Sunday, December 9, 2012

Day Five: Bruce's Log

Today the swells of the ocean were bigger than they had been our entire trip.  I think a few of our group, including myself, got a little sick to our stomachs.  The day started out lazy since most of our time would be spent sailing back towards Guadalcanal.  So Dr. Mullinax dedicated part of our time after each meal to be used to talk to the veterans as a group.  We all gathered our voice recorders and notebooks to collect every story they would tell us.
We gathered around on mid deck where we normally eat our meals.  It felt like a press release where the veterans were the ones on the stand and we were the journalists.  They told us where they were when Pearl Harbor was attacked, when they enlisted, and how they got to Guadalcanal.  The floor was then opened up for us to ask questions we had been waiting to ask the whole trip.  We learned some of the veterans' most memorable moments in the war.  We came to realize that the memories that stuck in their minds the most were those of battles where buddies were killed and they barely escaped death. The veterans then passed on knowledge or advice to us as if we were their grandchildren (many of us already feel we are).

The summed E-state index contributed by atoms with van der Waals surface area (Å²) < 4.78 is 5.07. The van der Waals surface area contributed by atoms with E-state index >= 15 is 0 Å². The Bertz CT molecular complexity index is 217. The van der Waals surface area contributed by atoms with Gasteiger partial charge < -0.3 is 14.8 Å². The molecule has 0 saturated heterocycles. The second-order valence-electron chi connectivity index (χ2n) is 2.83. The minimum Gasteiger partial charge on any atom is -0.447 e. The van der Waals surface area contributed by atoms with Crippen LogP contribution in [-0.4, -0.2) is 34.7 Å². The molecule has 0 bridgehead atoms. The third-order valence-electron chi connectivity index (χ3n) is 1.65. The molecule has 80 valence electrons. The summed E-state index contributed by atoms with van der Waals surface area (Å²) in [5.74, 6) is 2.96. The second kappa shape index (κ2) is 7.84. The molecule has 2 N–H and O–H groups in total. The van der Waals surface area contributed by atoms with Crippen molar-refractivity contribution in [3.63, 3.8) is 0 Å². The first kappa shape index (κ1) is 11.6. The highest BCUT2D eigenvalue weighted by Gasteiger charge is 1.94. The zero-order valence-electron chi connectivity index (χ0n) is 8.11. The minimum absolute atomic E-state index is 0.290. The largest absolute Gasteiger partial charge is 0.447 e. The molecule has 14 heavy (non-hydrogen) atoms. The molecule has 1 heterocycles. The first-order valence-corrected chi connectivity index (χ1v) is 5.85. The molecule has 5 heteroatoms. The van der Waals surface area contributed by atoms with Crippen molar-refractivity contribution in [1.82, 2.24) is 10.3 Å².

We arrived at the island of Karumolun where we went ashore to see a native tribe do their traditional dances and show us their way of life.  We were met on the beach by Chief Raymon.  He has been chief for over 20 years and has 119 people in his tribe, including himself.  He led us to the middle of the huts where there was an open area of packed sand and some benches.  A line of little native girls were there with flower laies to put around our necks.  We were then given a coconut with a straw in it to drink while we sat on the benches.  The men performed the traditional dances with a shield and hatchets, wearing nothing but loin cloths.  The women did a dance in orange dresses with flowery sticks.  Some of the men had PVC pipe made into instruments that they beat on the ends of with flip flops.  They made a great sound that the villagers made us get up and dance with them in a circle too.  Chief Raymond then gave us a tour of the village; we had quite a few kids follow us that we befriended rather quickly.  Sam and Kellie, our boat managers, gave gifts to the villagers and bought lots of fresh fruit and nuts from them.  We then got underway for the island of Tulagi where Mac Mackay's  LST was towed ashore after being hit with a torpedo.

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